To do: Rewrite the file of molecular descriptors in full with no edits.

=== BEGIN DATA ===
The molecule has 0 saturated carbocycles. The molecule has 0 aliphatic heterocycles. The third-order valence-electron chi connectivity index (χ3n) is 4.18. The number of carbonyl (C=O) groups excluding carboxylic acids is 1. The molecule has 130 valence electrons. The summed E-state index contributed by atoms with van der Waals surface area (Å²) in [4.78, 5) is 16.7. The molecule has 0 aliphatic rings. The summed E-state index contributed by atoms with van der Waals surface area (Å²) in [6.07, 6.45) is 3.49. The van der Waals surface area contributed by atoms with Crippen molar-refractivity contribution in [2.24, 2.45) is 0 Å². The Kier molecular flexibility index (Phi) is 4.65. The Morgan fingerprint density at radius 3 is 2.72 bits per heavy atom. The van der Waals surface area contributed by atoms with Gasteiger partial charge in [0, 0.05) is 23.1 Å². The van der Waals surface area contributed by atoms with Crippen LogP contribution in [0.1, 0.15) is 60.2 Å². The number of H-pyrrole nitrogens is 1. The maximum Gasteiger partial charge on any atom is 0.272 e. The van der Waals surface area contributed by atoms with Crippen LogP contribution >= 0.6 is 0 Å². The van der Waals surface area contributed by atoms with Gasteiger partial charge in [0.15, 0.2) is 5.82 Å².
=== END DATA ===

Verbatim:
The molecule has 0 saturated carbocycles. The molecule has 0 aliphatic heterocycles. The third-order valence-electron chi connectivity index (χ3n) is 4.18. The number of carbonyl (C=O) groups excluding carboxylic acids is 1. The molecule has 130 valence electrons. The summed E-state index contributed by atoms with van der Waals surface area (Å²) in [4.78, 5) is 16.7. The molecule has 0 aliphatic rings. The summed E-state index contributed by atoms with van der Waals surface area (Å²) in [6.07, 6.45) is 3.49. The van der Waals surface area contributed by atoms with Crippen molar-refractivity contribution in [2.24, 2.45) is 0 Å². The Kier molecular flexibility index (Phi) is 4.65. The Morgan fingerprint density at radius 3 is 2.72 bits per heavy atom. The van der Waals surface area contributed by atoms with Gasteiger partial charge in [0, 0.05) is 23.1 Å². The van der Waals surface area contributed by atoms with Crippen LogP contribution in [0.1, 0.15) is 60.2 Å². The number of H-pyrrole nitrogens is 1. The maximum Gasteiger partial charge on any atom is 0.272 e. The van der Waals surface area contributed by atoms with Crippen LogP contribution >= 0.6 is 0 Å². The van der Waals surface area contributed by atoms with Gasteiger partial charge in [0.15, 0.2) is 5.82 Å².